I Saw A Film Today… Man of Steel

ManofSteel-JohnHouzerSmithIt’s no secret that Superman is my least favorite major comic book hero. There is, at his core, no humanity in him. He is a representation of the Judeo-Christian god Jesus and the Jewish prophet Moses essentially. All the best comic book heroes have weaknesses. This is so we, the reader, can understand that we’re all weak and will stumble blindly but with perseverance we can find the strength within ourselves to succeed. Bruce Wayne/Batman is merely a masked detective, no super powers. Peter Parker/Spider-Man has spider abilities, but is merely a gawky teenager. Tony Stark/Iron Man is a man in an expensive suit. Superman’s only weakness is a radioactive ore from his home planet of Krypton, which does show up on Earth a lot somehow. But the latest adaptation of Kal-El’s origin, under the helm of Zach Snyder, may just inject the hero with some humanity, considering it is partly based off of Grant Morrison’s All-Star Superman.

Krytonian scientists Jor-El (Russell Crowe) and Lara Lor-Van (Ayelet Zurer) know that their home planet is dying. And to protect the future of their race from the hands of General Zod (Michael Shannon) , they send their son, Kal-El, to Earth. Landing in Kansas, Kal-El is adopted by the Kent’s (Kevin Costner, Diane Lane) and raised as Clark.

Now 33 years of age, Clark (Henry Cavill) is ready to show the world his abilities but first must learn how to completely harness them. But when nosey Daily Planet reporter Lois Lane (Amy Adams) starts investigating his past, Clark plans on hiding more until a mysterious spacecraft appears above Earth.

The ship is helmed by General Zod, and he wants Kal-El’s blood (literally). Zod wants to turn Earth into a new Kryton, but that would require the extinction of humanity, which is not really kosher with Clark.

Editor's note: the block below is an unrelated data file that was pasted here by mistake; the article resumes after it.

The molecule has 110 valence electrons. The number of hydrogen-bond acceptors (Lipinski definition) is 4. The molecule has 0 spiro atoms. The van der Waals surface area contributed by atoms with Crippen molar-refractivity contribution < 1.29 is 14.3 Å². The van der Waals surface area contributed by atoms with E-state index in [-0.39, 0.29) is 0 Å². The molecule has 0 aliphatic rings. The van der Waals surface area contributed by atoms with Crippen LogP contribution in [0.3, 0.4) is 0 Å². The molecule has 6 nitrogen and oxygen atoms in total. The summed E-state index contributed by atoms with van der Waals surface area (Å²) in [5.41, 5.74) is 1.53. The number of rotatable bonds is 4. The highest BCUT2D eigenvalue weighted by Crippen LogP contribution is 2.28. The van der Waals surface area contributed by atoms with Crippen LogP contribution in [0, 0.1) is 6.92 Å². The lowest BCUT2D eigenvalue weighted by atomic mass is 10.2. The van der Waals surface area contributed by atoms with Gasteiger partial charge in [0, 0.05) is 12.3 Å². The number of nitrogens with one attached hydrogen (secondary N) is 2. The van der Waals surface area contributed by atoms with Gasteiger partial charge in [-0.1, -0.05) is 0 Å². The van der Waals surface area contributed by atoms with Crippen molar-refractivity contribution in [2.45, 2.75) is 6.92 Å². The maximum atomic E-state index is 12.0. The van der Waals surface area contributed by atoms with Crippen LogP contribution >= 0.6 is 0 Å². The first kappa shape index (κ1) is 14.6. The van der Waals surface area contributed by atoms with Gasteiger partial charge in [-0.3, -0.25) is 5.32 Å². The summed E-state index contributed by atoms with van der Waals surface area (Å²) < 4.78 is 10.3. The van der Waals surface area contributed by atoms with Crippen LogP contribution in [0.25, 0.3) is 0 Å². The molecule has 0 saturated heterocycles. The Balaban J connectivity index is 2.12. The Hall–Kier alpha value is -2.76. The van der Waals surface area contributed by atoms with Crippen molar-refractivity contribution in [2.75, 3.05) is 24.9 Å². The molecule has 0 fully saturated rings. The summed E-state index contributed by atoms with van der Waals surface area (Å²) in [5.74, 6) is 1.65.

While this is a good step forward for the rebooted Superman franchise, and I would go so far as say the best Superman live-action film, that doesn’t necessarily make this a great film. If anything, when Man of Steel really had the chance to shine, director Zach Snyder decides to go the route that other blockbusters have ventured before.

This is again another reason why I believe that Snyder was not the best choice for this film. Someone with a little more control would have been better, such as producer Christopher Nolan, although his influence can be felt. Maybe Snyder will see this when the directors chair is chosen for the sequel.

With that said, Man of Steel is still a greatly enjoyable film. This origin story is more in-depth than any of the previous films. Sure, the CGI-ness of Kryton is a bit overwhelming, but it also rather beautifully done CGI. If there is one thing that I will concede to Snyder is his ability to make dazzling computer generated landscapes. His action sequences may be the weakness I mentioned above but they did add an energy that was missing from the previous stories.

This Superman, with respect to Reeves’ and Roth’s performances, is the best yet. Henry Cavill is a reluctant hero mostly, one who is worried how the world will respond if they ever discovered the truth. Amy Adams on the other hand, as great an actress as she is, just isn’t cut to be Lois Lane. When you think of Lois, you think of someone with a lot of vigor. Adams isn’t that. She’s rather meek.

Michael Shannon has in the past been a brilliant villain, and here is no exception. This will probably in the years to come be one of his most memorable. He is completely ruthless, hellbent on a bringing back something long-lost, and everything you would want out of a baddie. And his second in command, Faora portrayed by the lovely Antje Traue, is just as scary. As for the rest of the cast, ranging from Russell Crowe to Lawrence Fishburne, is great as well but receive less backstory. Minus Crowe, Costner, and Lane.

It may sound like I’m being overly harsh on this film, but I really did enjoy it. Maybe Snyder was not the best choice as a director, but it still should not stop you from seeing this film. Although I’m guessing you already have.

Verdict: See it!

*Rated PG-13 for intense sequences of sci-fi violence, action, and destruction, and for some language. 143 minutes. Directed by Zach Snyder (Watchmen, 300)

**Poster by John ‘Houzer’ Smith.

*** Thanks to Cody, Charlie, and Hollie for sharing this cinematic adventure with me.


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